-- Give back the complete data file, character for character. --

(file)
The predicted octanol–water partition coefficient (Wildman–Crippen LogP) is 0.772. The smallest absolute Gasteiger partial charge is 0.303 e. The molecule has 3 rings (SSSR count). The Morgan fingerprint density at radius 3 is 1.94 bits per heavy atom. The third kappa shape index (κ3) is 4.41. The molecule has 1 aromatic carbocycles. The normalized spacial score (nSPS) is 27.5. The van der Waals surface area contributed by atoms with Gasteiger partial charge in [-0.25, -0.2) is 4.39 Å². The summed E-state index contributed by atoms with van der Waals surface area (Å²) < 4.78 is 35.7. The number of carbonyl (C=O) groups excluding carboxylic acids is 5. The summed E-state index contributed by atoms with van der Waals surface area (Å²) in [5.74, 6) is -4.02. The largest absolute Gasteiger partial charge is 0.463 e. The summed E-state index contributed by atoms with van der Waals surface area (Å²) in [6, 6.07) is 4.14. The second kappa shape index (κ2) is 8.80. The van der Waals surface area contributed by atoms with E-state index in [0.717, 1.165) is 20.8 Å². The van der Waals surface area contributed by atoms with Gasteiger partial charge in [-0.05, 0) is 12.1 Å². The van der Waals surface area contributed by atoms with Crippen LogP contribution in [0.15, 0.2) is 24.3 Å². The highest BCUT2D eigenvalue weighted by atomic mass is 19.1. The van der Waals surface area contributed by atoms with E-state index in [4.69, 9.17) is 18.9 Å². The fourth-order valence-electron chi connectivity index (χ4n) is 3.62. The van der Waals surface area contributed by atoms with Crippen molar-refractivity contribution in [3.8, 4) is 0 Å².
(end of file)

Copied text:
The predicted octanol–water partition coefficient (Wildman–Crippen LogP) is 0.772. The smallest absolute Gasteiger partial charge is 0.303 e. The molecule has 3 rings (SSSR count). The Morgan fingerprint density at radius 3 is 1.94 bits per heavy atom. The third kappa shape index (κ3) is 4.41. The molecule has 1 aromatic carbocycles. The normalized spacial score (nSPS) is 27.5. The van der Waals surface area contributed by atoms with Gasteiger partial charge in [-0.25, -0.2) is 4.39 Å². The summed E-state index contributed by atoms with van der Waals surface area (Å²) < 4.78 is 35.7. The number of carbonyl (C=O) groups excluding carboxylic acids is 5. The summed E-state index contributed by atoms with van der Waals surface area (Å²) in [5.74, 6) is -4.02. The largest absolute Gasteiger partial charge is 0.463 e. The summed E-state index contributed by atoms with van der Waals surface area (Å²) in [6, 6.07) is 4.14. The second kappa shape index (κ2) is 8.80. The van der Waals surface area contributed by atoms with E-state index in [0.717, 1.165) is 20.8 Å². The van der Waals surface area contributed by atoms with Gasteiger partial charge in [-0.05, 0) is 12.1 Å². The van der Waals surface area contributed by atoms with Crippen LogP contribution in [0.15, 0.2) is 24.3 Å². The highest BCUT2D eigenvalue weighted by atomic mass is 19.1. The van der Waals surface area contributed by atoms with E-state index in [4.69, 9.17) is 18.9 Å². The fourth-order valence-electron chi connectivity index (χ4n) is 3.62. The van der Waals surface area contributed by atoms with Crippen molar-refractivity contribution in [3.8, 4) is 0 Å².